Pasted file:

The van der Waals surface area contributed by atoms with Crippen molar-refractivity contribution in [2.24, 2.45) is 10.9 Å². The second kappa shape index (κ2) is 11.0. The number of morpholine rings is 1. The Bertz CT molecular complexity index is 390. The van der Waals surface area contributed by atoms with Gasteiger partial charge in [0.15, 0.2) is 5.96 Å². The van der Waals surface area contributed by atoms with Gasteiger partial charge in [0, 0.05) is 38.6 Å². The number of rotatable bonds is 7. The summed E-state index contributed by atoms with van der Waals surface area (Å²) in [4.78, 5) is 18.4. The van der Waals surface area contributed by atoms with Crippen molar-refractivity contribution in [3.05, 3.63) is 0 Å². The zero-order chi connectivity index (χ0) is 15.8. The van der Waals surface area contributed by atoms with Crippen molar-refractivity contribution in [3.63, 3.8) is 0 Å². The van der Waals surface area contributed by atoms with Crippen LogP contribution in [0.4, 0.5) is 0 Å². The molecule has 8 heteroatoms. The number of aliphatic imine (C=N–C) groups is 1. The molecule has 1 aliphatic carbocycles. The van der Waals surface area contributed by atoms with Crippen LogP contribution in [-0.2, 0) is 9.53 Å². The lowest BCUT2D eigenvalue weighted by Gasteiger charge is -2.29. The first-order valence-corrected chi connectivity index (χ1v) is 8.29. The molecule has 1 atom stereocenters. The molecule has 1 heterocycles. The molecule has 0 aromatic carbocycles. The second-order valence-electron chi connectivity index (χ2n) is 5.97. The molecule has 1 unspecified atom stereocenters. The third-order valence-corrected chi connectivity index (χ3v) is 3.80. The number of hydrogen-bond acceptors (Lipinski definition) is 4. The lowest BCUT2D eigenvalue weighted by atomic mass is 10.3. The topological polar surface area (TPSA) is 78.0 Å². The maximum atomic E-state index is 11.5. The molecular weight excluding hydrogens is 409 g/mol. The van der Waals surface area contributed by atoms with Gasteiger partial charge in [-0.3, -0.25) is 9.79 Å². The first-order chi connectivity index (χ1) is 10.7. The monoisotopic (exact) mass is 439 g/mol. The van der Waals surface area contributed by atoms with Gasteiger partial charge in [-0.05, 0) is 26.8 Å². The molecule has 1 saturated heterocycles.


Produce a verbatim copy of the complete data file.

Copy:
The van der Waals surface area contributed by atoms with Crippen molar-refractivity contribution in [2.24, 2.45) is 10.9 Å². The second kappa shape index (κ2) is 11.0. The number of morpholine rings is 1. The Bertz CT molecular complexity index is 390. The van der Waals surface area contributed by atoms with Gasteiger partial charge in [0.15, 0.2) is 5.96 Å². The van der Waals surface area contributed by atoms with Gasteiger partial charge in [0, 0.05) is 38.6 Å². The number of rotatable bonds is 7. The summed E-state index contributed by atoms with van der Waals surface area (Å²) in [4.78, 5) is 18.4. The van der Waals surface area contributed by atoms with Crippen molar-refractivity contribution in [3.05, 3.63) is 0 Å². The zero-order chi connectivity index (χ0) is 15.8. The van der Waals surface area contributed by atoms with Crippen molar-refractivity contribution in [3.63, 3.8) is 0 Å². The van der Waals surface area contributed by atoms with Crippen LogP contribution in [0.4, 0.5) is 0 Å². The molecule has 8 heteroatoms. The number of aliphatic imine (C=N–C) groups is 1. The molecule has 1 aliphatic carbocycles. The van der Waals surface area contributed by atoms with Crippen LogP contribution in [-0.2, 0) is 9.53 Å². The lowest BCUT2D eigenvalue weighted by Gasteiger charge is -2.29. The first-order valence-corrected chi connectivity index (χ1v) is 8.29. The molecule has 1 atom stereocenters. The molecule has 1 heterocycles. The molecule has 0 aromatic carbocycles. The second-order valence-electron chi connectivity index (χ2n) is 5.97. The molecule has 1 unspecified atom stereocenters. The third-order valence-corrected chi connectivity index (χ3v) is 3.80. The number of hydrogen-bond acceptors (Lipinski definition) is 4. The lowest BCUT2D eigenvalue weighted by atomic mass is 10.3. The topological polar surface area (TPSA) is 78.0 Å². The maximum atomic E-state index is 11.5. The molecular weight excluding hydrogens is 409 g/mol. The van der Waals surface area contributed by atoms with Gasteiger partial charge in [-0.3, -0.25) is 9.79 Å². The first-order chi connectivity index (χ1) is 10.7. The monoisotopic (exact) mass is 439 g/mol. The van der Waals surface area contributed by atoms with Gasteiger partial charge in [-0.05, 0) is 26.8 Å². The molecule has 1 saturated heterocycles.